I don't care

The lady Terminator was played by... you know what? It doesn't matter. She's gone on to be in a bunch of really goofy and forgettable stuff I hope you haven't seen. The producers felt T3 was so irrelevant that they used a neat narrative trick in the pilot of Terminator: The Sarah Connor Chronicles to render T3 completely irrelevant.

Speaking of T:tSCC, remember 90's band Garbage? No? Well, you guys missed out. They had some good tunes. Anyway, their singer, Shirley Manson, has hung up her mic and moved on to play Catherine Weaver, a cyborg who has taken the place of a millionaire industrialist in order to further the evil, robot agenda.

Only happy when it rains...

The Sarah Connor Chronicles demonstrates the richness of the Terminator franchise once its been divorced from the star wattage of Governor Arnie. Look, I love Arnie as much as the next child of the 80's, but if he was attached to the franchise, the promise of time travel + robots just wasn't going to be fully achieved.

And now, we have Shirley Manson creeping me out.

PLUS, we have Summer Glau as Cameron Phillips/ Baum, a Terminator unit reprogrammed by future John Connor to go back in time and protect modern-day John Connor. Glau might be recognized from her work in Whedon's Firefly series where she played "River Tam". She was also in a spectacularly bad Sci-Fi original movie "Mammoth".

Wouldn't be Terminator without a steely stare and a messed up face

The show is using the long format of a weekly series to look into the actual character of a Terminator as it continues to learn as it lives among humans. The cast is very good, even the younger players.

Plus, the show features lots of robot fights. Nigh weekly. And, also, Glau is foxy.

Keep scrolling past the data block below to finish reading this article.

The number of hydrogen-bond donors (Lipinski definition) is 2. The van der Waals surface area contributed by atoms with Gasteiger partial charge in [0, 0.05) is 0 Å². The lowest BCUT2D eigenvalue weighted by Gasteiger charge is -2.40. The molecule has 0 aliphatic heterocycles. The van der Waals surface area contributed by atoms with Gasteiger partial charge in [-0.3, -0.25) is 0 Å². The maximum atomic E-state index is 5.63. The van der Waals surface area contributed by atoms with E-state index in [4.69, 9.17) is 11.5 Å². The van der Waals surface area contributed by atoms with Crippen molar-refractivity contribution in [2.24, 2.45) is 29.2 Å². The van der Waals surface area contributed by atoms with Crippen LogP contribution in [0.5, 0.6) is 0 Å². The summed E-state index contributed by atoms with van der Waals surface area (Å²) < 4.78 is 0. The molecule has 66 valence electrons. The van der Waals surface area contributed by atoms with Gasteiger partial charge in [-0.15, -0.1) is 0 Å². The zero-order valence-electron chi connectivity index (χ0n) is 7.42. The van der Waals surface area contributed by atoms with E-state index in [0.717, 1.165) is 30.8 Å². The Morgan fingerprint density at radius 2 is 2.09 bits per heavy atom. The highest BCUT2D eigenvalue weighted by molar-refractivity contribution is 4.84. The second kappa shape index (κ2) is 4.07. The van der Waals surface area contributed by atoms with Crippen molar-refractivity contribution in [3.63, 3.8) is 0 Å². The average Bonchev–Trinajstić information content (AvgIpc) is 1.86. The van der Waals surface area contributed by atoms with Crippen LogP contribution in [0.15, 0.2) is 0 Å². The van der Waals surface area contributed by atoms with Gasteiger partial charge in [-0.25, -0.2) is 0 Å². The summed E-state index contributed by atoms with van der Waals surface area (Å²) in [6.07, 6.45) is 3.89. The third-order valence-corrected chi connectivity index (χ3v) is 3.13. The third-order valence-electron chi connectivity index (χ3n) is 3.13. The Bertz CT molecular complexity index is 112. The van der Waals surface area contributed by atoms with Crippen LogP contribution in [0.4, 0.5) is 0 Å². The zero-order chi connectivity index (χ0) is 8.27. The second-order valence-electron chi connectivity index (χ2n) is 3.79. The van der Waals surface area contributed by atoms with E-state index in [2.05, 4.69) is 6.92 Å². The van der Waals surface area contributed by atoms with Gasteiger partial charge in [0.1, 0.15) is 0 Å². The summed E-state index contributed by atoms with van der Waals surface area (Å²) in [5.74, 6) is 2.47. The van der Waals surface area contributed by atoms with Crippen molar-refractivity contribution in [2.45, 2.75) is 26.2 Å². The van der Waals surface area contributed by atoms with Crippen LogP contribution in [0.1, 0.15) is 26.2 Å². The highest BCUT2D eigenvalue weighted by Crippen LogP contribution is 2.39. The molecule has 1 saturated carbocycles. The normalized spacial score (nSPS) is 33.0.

That's it for this post.

If you guys have any robots I might have missed, pipe up. We'll do a Leaguer special!

Thursday, December 04, 2008

We'll get back to that Robot Thing On Monday

I noticed that Carla and Simon both hit my post from Pre-Turkey Day about Robots and Robot Toys. Carla pointed out that Fisher-Price, maker of beloved children's toys, has introduced "Spike" into the mix of robotic toys. Apparently a large robotic dinosaur with some sort of remote control. What struck me as really odd about Spike wasn't just his size for kids, but that he's part of the Imaginext playline of toys. Each of those toys is about 2 - 3 inches high. Which makes me wonder if Spike is supposed to be in scale with those, in which case, I have a whole new respect for Spike at 10x the height of helpless and delicious characters of the Imaginext line. All I'm saying is that Spike + Imaginext toys = awesome dino-laden destruction.

Simon, on the other hand, accused me (in good fun) of cribbing from The Matrix.

Others often find this surprising, but I'm not a fan of the Matrix movies. I saw the first one and didn't like it, so I didn't bother seeing parts 2 and 3. Even on cable, all I've seen is a car chase from one of them that seemed to go on a really long time and which reminded me that I felt the Wachowski's might be all flash and no substance.

What's amazing to me is how many people who hear I didn't like part 1, so I didn't go see part 2 or 3 address the issue this way (a) well, you should really see them, (b) no, they're not as good as the first one, and (c) they get kind of dopey.

It's never been a strong sales pitch.

I've also never seen most movies people think I should see, but most people won't watch "This Gun For Hire" or "The Killing" with me, so they can stick it in their ear.

I'm going to go read my new "Superman vs. Brainiac" collection. You're on your own.

Monday, December 01, 2008

A DITMTLOD Special: Robot Ladies of Interest (Part 1)

I'm going to go ahead and put a disclaimer on this one:

1. I find this whole enterprise kind of embarrassing for reasons I cannot begin to articulate.

2. Ladies, if you value your own sanity, it might be best if you sat this one out. You're not going to like this post one bit. Any reading you do below, you do at your own risk.

3. This whole thing is pretty spoiler-laden. I wind up accidentally giving away a lot of plot on all movies/ characters discussed.

On to the pain.